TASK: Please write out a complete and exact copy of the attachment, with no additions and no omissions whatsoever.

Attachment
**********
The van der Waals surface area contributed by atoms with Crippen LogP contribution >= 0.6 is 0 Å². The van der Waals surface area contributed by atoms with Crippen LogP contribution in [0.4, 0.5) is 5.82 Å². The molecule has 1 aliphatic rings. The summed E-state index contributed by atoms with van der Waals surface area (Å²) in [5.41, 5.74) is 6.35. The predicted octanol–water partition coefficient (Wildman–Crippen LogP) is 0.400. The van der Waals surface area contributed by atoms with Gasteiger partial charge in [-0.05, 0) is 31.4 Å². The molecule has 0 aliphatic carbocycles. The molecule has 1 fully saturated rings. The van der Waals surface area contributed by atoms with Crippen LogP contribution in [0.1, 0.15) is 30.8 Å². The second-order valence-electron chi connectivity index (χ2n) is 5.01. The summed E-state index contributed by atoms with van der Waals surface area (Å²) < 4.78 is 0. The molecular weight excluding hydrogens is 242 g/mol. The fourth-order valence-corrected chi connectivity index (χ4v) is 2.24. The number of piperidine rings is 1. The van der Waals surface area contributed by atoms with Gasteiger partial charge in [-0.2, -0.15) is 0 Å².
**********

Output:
The van der Waals surface area contributed by atoms with Crippen LogP contribution >= 0.6 is 0 Å². The van der Waals surface area contributed by atoms with Crippen LogP contribution in [0.4, 0.5) is 5.82 Å². The molecule has 1 aliphatic rings. The summed E-state index contributed by atoms with van der Waals surface area (Å²) in [5.41, 5.74) is 6.35. The predicted octanol–water partition coefficient (Wildman–Crippen LogP) is 0.400. The van der Waals surface area contributed by atoms with Gasteiger partial charge in [-0.05, 0) is 31.4 Å². The molecule has 0 aliphatic carbocycles. The molecule has 1 fully saturated rings. The van der Waals surface area contributed by atoms with Crippen LogP contribution in [0.1, 0.15) is 30.8 Å². The second-order valence-electron chi connectivity index (χ2n) is 5.01. The summed E-state index contributed by atoms with van der Waals surface area (Å²) < 4.78 is 0. The molecular weight excluding hydrogens is 242 g/mol. The fourth-order valence-corrected chi connectivity index (χ4v) is 2.24. The number of piperidine rings is 1. The van der Waals surface area contributed by atoms with Gasteiger partial charge in [-0.2, -0.15) is 0 Å².